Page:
If you have ever gotten a sunburn or even just felt the warmth of the sun, you are familiar with the light’s energy. Mindful of this, researchers have dedicated their careers to the pursuit of solar technologies that convert light’s energy into a usable form. Scott Cushing, Ph.D., joined researchers in the U.S. Department of Energy’s Office of Energy Efficiency and Renewable Energy’s (EERE) Postdoctoral Research Award Program to harness this energy and possibly advance solar technology.
“I applied for the EERE postdoctoral fellowship because it encouraged translating fundamental research into technological advances through its 80 percent research and 20 percent innovation approach,” Cushing said. “Most fellowships allow only one side of the research-versus-application equation. However, the EERE fellowship invites fellows to research a fundamental idea in the main laboratory, and then apply this or other ideas in an ‘Innovation Project’.”
Inside the laboratory, Cushing collaborates with his mentor, Stephen Leone, Ph.D., to develop cutting-edge spectroscopy techniques. The team hopes to gain a better understanding of solar cells in order to improve their efficiency and reduce their cost.
While most instruments measure the average response of a device, Cushing is constructing an instrument to measure the individual elemental responses. By separating each atomic species in the solar cell, he will be able to determine the roles in the performance or failure of the device.
Cushing has already gained a better understanding of how the atoms in the solar cell change when the electrons absorb the energy of light. He explains: “Just as plants grow toward the light, the atoms in a solid respond to light with motion. Unfortunately, in the solar cell, the vibrating atoms steal energy from the electrons, lowering the efficiency of the solar cell instead of increasing it. In fact, this process is what creates the efficiency ceiling that current solar cells are limited by. Our measurements can now simultaneously watch the electrons and the vibrations. These observations help us understand how to break this limit.”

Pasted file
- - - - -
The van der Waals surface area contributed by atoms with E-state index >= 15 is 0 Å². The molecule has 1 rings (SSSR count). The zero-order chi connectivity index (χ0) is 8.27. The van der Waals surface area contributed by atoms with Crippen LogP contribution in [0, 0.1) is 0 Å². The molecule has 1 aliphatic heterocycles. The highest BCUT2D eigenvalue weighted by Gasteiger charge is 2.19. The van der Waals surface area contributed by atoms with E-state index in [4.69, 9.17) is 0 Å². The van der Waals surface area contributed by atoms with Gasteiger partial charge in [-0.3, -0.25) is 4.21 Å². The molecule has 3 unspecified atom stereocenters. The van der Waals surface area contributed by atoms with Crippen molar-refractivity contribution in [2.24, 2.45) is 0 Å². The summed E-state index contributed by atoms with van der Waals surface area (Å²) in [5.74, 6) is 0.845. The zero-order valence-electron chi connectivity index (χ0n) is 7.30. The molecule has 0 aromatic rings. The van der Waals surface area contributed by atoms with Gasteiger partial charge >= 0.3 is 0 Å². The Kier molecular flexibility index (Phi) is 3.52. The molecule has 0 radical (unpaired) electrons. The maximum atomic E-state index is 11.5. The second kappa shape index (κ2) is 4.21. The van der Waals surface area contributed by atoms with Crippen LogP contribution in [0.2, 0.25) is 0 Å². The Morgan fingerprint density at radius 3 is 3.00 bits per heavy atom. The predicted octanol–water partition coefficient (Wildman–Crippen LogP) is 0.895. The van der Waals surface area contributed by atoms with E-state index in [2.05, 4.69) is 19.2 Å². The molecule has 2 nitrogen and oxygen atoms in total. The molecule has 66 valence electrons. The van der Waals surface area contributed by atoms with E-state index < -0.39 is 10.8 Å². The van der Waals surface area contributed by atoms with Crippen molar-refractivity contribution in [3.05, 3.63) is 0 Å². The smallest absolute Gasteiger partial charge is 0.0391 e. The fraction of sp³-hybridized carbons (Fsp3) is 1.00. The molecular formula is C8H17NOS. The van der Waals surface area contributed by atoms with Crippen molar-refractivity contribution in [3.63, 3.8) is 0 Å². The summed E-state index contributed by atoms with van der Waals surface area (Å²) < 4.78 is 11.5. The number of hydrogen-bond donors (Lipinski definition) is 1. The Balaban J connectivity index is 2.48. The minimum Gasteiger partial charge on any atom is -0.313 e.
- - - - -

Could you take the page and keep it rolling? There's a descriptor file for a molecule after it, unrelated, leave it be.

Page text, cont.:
Cushing’s research aims to improve the cost-to-efficiency ratio of solar cells. To do so, he needs to understand how solar cells convert light into electricity and how solar cells break down with aging.
Cushing explained that without increasing the efficiency and lowering the cost of solar technology, “The potential for jobs and economic growth will be geographically limited by sunny skies.”
The remaining 20 percent of Cushing’s time is spent consulting at Pacific Integrated Energy, a small solar energy company located in San Diego, California. Splitting his time with a production company and a laboratory has transformed Cushing’s approach to his project.
“Thanks to the ‘Innovation Project’, I have the time to really sit and explore ideas, whether my own ideas or ones that I have brainstormed with colleagues at Pacific Integrated Energy. We flesh out ideas theoretically to see their viability. The EERE fellowship has transformed my thinking from just considering fundamental scientific merit, to also considering barriers of bringing technology to market and practical implementation,” Cushing said.
Cushing received his doctorate in physics from West Virginia University. After completing the program, Cushing plans to apply for a professor position and continue technology research.
The EERE Postdoctoral Awards are administered by the Oak Ridge Institute for Science and Education (ORISE) for the U.S. Department of Energy.